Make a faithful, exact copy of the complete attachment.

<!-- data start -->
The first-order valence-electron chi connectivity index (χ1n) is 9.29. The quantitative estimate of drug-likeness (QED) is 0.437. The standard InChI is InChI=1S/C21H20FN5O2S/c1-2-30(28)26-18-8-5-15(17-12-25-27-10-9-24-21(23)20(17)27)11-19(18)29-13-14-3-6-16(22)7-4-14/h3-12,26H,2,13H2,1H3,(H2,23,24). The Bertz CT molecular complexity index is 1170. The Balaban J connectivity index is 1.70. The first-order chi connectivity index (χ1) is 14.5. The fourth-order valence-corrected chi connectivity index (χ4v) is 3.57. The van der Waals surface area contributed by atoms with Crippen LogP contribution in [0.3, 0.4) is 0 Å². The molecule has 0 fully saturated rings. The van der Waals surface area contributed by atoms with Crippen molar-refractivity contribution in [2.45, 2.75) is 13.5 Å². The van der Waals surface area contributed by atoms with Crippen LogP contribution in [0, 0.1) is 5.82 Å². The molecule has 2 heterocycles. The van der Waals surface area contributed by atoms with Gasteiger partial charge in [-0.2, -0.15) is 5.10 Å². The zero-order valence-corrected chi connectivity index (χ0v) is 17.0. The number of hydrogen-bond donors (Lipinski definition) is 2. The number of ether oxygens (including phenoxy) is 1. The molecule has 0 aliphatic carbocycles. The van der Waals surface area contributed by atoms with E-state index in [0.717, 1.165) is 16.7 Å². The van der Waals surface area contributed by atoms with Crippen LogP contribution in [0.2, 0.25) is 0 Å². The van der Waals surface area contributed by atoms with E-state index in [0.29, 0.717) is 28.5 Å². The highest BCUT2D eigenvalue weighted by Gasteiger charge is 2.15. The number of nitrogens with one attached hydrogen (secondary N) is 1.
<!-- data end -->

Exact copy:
The first-order valence-electron chi connectivity index (χ1n) is 9.29. The quantitative estimate of drug-likeness (QED) is 0.437. The standard InChI is InChI=1S/C21H20FN5O2S/c1-2-30(28)26-18-8-5-15(17-12-25-27-10-9-24-21(23)20(17)27)11-19(18)29-13-14-3-6-16(22)7-4-14/h3-12,26H,2,13H2,1H3,(H2,23,24). The Bertz CT molecular complexity index is 1170. The Balaban J connectivity index is 1.70. The first-order chi connectivity index (χ1) is 14.5. The fourth-order valence-corrected chi connectivity index (χ4v) is 3.57. The van der Waals surface area contributed by atoms with Crippen LogP contribution in [0.3, 0.4) is 0 Å². The molecule has 0 fully saturated rings. The van der Waals surface area contributed by atoms with Crippen molar-refractivity contribution in [2.45, 2.75) is 13.5 Å². The van der Waals surface area contributed by atoms with Crippen LogP contribution in [0, 0.1) is 5.82 Å². The molecule has 2 heterocycles. The van der Waals surface area contributed by atoms with Gasteiger partial charge in [-0.2, -0.15) is 5.10 Å². The zero-order valence-corrected chi connectivity index (χ0v) is 17.0. The number of hydrogen-bond donors (Lipinski definition) is 2. The number of ether oxygens (including phenoxy) is 1. The molecule has 0 aliphatic carbocycles. The van der Waals surface area contributed by atoms with E-state index in [0.717, 1.165) is 16.7 Å². The van der Waals surface area contributed by atoms with Crippen LogP contribution in [0.2, 0.25) is 0 Å². The van der Waals surface area contributed by atoms with E-state index in [0.29, 0.717) is 28.5 Å². The highest BCUT2D eigenvalue weighted by Gasteiger charge is 2.15. The number of nitrogens with one attached hydrogen (secondary N) is 1.